ASU Research Finds Complex Interplay Between Nitrogen, Sulfur, Biodiversity
Decades under the Clean Air Act have greatly reduced the amounts of nitrogen and sulfur falling to the Earth's surface.
But levels remain high enough to threaten biodiversity.
As nitrogen and sulfur fall to the ground via acid rain or particulates, they make soil more acidic.
Nitrogen unbalances soil nutrients, boosting populations of pests and invasive species, while sulfur restricts plant sprouting and worsens frost sensitivity.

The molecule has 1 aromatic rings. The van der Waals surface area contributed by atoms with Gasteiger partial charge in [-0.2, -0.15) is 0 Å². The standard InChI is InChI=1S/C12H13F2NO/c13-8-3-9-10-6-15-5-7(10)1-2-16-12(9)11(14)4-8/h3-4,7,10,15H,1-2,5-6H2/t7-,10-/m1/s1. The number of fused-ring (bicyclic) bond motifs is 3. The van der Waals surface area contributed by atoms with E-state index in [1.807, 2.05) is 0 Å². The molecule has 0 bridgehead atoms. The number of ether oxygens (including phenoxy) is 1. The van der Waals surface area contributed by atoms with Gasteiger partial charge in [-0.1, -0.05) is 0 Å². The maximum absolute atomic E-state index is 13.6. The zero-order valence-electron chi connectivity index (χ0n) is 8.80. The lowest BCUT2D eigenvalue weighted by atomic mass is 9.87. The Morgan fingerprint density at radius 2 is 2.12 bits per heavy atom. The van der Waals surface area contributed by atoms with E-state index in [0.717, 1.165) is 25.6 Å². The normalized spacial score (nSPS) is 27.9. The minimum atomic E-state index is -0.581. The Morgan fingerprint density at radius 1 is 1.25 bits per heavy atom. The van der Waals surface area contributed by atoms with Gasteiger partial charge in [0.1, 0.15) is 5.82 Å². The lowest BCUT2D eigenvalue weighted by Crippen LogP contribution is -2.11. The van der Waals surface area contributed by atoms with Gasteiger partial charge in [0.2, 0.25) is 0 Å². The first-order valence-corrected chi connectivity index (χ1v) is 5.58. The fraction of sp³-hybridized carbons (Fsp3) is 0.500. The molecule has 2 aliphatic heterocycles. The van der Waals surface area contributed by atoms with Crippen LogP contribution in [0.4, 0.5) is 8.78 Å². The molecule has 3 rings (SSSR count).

Estimates of harmful amounts of nitrogen or sulfur tend to focus on ecosystems, so Heather Throop of ASU and her colleagues decided to drill down and look at nearly 350 plant species.
"Many of the species are vulnerable, although they differ in whether they have positive or negative influences of this nitrogen and sulfur deposition," she said.
Overall, nitrogen and sulfur increases tended to favor invasive species.
The research appears in the journal Nature Plants.